48. Duct, duct, goose!

Radiator exit duct:

Before I could install my radiator exit duct (for good), I had to clean up the wiring in the radiator box.  There’s a surprising amount of copper running back and forth through here!

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Front end wires and harnesses cleaned up.
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Radiator exit air duct installed.
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Another view showing the honeycomb grill cover.

I used McMaster PN 92725T42 which is made from aluminum and has a 79% open area.  I thought this would be enough so the exiting air wouldn’t be restricted due to the presence of the grill.  The main purpose of the grill is to keep debris from falling into the box and collecting at the bottom (there’s a gap to allow water to drain but it’s not big enough for leaves).

I can’t say I’m a big fan of this material.

It’s relatively inexpensive but the very thin aluminum doesn’t have much strength – so it’s pretty easy to distort.  McMaster PN 92725T22 has the exact same hole dimensions but is made from steel.  It might have been smarter to go with this in lieu of the lighter aluminum.  I’ll run this piece for a while and see how it holds up though it’s likely I’ll be looking for a different grill covering in the near future.  The silver reflective material lining the duct is Second Skin Thermal Block; it’s actually a thin sheet of aluminum meant to deflect radiant heat.  Other than the sun, the duct shouldn’t be getting much radiant heating so it’s not all that necessary.  I’ll likely paint the interior black at some point in the future.

Oil cooler duct:

I needed to fabricate a similar duct for my oil cooler.  The cooler is positioned just behind the driver side intake.  Once air enters the interior bodywork it kind of just flows everywhere, it’s unlikely very much will actually flow THROUGH the oil cooler without some assistance.

When I initially positioned and mounted my oil cooler I had done so without the body in place.  I took some rough measurements of the spider while it was on the ground and SWAG’d at some dimensions on the frame.  When I eventually remounted my spider I discovered I had 2 issues:

  • The oil cooler was not centered vertically with my revised intake opening.
  • The oil cooler was positioned too far rearward and came dangerously close to the rear wheel.

Complicating things further on the re-do was my fuel system was set and I couldn’t move the oil cooler forward much because it would mean moving my fuel pumps!

Rock and a hard place.

So I tweaked the oil cooler angle slightly and centered it vertically.  Better, but not great.  This also mucked with my oil cooler plumbing so that’s not ideal either … a few more items to the “future to-do list”.

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View from above; air coming into the inlet is more likely to flow above, below, and around the cooler than it is to go through it!  Therefore a duct to force 100% of the incoming air through the cooler is needed.  There’s just enough room to install a sheet metal wheel liner in front of the wheel.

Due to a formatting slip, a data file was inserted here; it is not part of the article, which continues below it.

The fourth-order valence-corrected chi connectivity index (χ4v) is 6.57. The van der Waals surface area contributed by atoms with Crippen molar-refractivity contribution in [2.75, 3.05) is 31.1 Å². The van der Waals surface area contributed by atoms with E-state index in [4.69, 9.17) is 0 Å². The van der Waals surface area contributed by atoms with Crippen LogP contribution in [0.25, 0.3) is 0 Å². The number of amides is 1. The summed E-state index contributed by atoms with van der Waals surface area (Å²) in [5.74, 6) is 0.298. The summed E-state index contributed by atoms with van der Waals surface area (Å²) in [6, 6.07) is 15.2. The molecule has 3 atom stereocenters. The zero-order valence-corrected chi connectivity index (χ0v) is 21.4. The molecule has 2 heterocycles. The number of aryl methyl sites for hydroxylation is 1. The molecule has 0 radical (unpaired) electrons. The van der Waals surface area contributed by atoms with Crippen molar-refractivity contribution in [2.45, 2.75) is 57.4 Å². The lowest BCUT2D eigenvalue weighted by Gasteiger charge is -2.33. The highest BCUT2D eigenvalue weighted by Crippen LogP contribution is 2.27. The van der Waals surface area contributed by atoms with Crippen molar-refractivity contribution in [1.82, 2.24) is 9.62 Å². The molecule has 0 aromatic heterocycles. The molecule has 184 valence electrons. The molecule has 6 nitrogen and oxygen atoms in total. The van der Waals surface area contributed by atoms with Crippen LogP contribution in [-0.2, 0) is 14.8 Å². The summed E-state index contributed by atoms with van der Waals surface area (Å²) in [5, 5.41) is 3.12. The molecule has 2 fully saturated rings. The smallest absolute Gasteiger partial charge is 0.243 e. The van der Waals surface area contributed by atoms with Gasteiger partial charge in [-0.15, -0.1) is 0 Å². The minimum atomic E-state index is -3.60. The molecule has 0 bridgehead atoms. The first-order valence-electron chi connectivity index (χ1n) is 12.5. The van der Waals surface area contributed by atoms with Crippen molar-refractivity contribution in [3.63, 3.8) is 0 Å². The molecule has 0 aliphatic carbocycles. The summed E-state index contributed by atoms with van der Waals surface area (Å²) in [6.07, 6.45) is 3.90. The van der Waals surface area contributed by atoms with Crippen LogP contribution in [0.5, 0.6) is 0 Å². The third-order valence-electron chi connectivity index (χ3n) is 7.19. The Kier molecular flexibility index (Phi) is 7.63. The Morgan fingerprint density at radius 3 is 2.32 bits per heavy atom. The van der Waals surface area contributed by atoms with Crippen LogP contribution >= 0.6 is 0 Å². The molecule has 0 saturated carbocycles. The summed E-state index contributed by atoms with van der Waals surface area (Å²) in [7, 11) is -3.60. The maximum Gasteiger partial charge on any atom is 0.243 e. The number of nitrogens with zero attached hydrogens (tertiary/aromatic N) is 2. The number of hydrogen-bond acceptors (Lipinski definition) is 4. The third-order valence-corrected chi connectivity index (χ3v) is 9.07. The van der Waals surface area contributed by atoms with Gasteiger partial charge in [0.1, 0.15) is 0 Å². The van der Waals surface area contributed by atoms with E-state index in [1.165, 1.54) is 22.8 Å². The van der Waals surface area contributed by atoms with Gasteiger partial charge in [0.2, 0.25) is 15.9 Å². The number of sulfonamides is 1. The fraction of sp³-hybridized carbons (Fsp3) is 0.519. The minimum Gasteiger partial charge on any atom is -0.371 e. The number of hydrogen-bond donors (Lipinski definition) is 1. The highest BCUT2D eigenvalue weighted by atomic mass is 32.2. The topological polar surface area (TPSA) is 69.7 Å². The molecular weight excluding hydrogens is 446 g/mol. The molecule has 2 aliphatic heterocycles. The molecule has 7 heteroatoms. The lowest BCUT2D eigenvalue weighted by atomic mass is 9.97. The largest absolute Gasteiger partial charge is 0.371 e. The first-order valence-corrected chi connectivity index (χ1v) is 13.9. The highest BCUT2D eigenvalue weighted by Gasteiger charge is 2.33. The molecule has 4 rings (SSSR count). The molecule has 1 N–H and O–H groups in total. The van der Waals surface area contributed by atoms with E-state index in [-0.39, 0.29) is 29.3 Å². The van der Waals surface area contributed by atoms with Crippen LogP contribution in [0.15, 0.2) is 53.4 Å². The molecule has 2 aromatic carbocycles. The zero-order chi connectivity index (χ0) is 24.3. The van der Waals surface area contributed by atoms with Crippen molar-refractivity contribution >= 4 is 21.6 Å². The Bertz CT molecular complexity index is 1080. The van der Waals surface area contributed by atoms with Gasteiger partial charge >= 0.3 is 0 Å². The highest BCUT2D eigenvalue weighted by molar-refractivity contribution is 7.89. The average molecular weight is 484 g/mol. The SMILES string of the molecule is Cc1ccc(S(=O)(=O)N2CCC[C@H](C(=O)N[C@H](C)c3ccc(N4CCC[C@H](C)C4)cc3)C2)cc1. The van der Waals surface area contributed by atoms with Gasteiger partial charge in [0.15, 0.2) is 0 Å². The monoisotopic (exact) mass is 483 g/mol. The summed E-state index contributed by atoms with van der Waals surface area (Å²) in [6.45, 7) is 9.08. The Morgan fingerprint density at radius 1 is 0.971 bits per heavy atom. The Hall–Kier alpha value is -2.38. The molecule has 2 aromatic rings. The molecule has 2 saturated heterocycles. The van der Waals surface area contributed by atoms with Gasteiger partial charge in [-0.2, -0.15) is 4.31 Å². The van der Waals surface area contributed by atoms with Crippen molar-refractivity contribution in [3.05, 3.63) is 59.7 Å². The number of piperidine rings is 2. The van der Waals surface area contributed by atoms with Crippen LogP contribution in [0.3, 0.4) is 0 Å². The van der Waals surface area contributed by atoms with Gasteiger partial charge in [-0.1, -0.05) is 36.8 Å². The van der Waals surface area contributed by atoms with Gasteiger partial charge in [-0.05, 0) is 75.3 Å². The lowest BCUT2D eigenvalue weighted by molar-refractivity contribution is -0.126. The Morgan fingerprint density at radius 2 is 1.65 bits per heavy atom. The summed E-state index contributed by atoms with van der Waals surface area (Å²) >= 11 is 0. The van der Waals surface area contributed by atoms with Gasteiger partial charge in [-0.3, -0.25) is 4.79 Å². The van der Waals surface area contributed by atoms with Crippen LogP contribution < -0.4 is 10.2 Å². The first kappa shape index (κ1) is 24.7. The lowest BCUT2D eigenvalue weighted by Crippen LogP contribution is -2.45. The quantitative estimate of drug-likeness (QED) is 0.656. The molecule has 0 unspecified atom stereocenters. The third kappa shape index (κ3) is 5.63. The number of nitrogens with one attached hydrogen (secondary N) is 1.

The following photo shows it well; any air coming in this intake is going to flow above, below, and around the oil cooler instead of going through it – not so good for cooler efficiency!

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This is an Earl’s 25-row oil cooler.  I’ve used Earl’s oil coolers on other applications and they’ve always performed exceptionally.  With a duct to control airflow I don’t think cooling will be an issue but there’s now plenty of vertical space to stuff a larger cooler if it’s deemed necessary.  Thanks again to HJones for posting his how-to on doing this mod.

More fiberglass work …

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As I did with the radiator exit duct, I mocked up an approximation of what I needed using foam core poster board.
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The duct is too bulky to install so I sectioned it into two halves.  Inserting each half then assembling the duct once it’s inside the bodywork will make installation possible.
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I then applied packing tape to one half of the duct.  The intent is to create an overlapping feature that I’ll run some screws through to keep the two halves together.  The overlap will also act as a sort of seal to prevent air from leaking through the joint.
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I then added more fiberglass to build an overlapping strip.
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Some cleaning up, cutting, and weld nuts bonded to the duct and it’s ready for a test fit.
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Two halves joined.
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Installed; I left a gap between the duct and oil cooler so the duct wouldn’t rub through/damage the cooler.  I plan to add some type of weatherstripping here but figured I would run it as-is.  If the cooler efficiency isn’t high enough I’ll take steps to seal it better.
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Looking into the side intake.  The duct continues to curve, following the contour of the intake along the interior surface.
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A little bit of paint to hide the blemishes.  The rear wheel liner has been installed – there’s not much room between it and the cooler!
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Mesh grill covering installed.

The to-do list is shrinking!

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